Tuesday, March 3, 2009

SQL Injection in ColdFusion

Registry software
cfqueryparam Tag:

Hardly a day goes by without news of another security problem on the Internet, but many ColdFusion developers tend to think of security as something best left to system administrators.

But while it’s important to securely configure servers, it’s also vitally important to write applications with security in mind. One of the most common and most serious security problems within ColdFusion applications is failing to validate all data sent from a browser. A third party with access to network traffic between the browser and server, or more likely, a malicious end-user can easily tamper any data sent from a browser before it reaches your server. In addition to security concerns, programming best practices ensures that your application receives only acceptable input values.

How can you accomplish this easily? The answer, in most cases, is to use the cfqueryparam tag. This tag, introduced in ColdFusion 4, separates parameters from the surrounding SQL. This has two benefits: it allows the database’s SQL analyzer to more efficiently handle the SQL statement in many cases, and it validates data for the parameters. Think of the cfqueryparam tag as a two-for-one deal benefit. It gives you better performance and better security.

What Could Possibly Go Wrong Without Using the cfqueryparam Tag?

It’s pretty easy to demonstrate the security problems inherent in passing unfiltered data to your database. Say you use Microsoft SQL Server and you built a master-detail interface, something common in nearly every ColdFusion application. On the master page, you might have some code that passes a surrogate primary key to the detail page:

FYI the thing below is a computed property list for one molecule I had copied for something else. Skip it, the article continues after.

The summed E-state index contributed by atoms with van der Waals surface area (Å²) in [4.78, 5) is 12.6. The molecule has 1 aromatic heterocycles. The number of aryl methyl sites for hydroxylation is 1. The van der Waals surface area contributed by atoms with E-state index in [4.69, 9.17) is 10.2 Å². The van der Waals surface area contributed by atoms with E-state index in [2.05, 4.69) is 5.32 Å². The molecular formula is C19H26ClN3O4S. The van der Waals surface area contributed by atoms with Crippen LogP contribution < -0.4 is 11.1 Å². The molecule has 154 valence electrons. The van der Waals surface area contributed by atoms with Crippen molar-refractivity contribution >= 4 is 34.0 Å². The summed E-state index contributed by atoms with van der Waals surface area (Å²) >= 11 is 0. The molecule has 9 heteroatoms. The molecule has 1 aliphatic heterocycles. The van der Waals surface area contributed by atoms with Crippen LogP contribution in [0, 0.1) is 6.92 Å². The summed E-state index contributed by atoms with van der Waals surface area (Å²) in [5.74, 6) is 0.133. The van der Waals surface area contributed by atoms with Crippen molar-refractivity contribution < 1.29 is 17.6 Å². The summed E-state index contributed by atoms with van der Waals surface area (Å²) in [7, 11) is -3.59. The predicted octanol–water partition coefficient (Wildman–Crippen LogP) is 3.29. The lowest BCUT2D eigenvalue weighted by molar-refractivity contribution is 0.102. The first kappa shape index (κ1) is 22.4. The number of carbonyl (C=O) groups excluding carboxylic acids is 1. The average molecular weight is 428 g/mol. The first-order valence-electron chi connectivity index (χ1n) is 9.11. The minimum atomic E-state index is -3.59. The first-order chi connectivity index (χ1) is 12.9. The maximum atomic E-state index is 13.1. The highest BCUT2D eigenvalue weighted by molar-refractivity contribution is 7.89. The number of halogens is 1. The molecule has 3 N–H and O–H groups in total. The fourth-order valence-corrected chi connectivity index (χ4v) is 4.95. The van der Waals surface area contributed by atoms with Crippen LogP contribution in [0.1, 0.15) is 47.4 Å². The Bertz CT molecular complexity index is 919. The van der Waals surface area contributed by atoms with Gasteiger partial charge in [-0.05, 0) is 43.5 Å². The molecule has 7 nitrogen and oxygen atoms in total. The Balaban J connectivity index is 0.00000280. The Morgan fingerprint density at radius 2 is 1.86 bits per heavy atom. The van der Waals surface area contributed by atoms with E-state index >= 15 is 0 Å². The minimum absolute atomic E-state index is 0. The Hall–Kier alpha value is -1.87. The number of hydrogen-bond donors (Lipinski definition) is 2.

<cfoutput query="qGetItems">
<a href="showitem.cfm?itemid=#qGetItems.ItemID#">

Then, on your detail page, you might have a query like this:

<cfquery name="qGetItemDetail" datasource="...">

Carefully examining the code above shows that that the detail page expects the variable, URL.ItemID, to be an integer. This is a reasonable expectation, given the construction of the hyperlink on the master page. However, there’s nothing to stop someone from changing the value of URL.ItemID by simply typing in a different value in the browser address:

At this point, there are many things that the end user might enter:

* A different valid number
* A number that doesn’t match any item.
* A value that is something altogether different.

The "something altogether different," when the end user intends to attack your database, is commonly referred to as a SQL injection attack. What follows is a common SQL injection attack used against SQL Server:

In the above example, the address has a valid URL parameter for the primary key value, itemid. But its value is a big string of gibberish. The contents instruct the database server to create a new local user account. By calling the xp_cmdshell system stored procedure, the end user instructs SQL Server to do all sorts of wacky things to do anything that you could do from a command prompt. This end users does all of these actions using whatever set of permissions the SQL Server service has, typically LocalSystem! Naturally, this is a very dangerous security breach.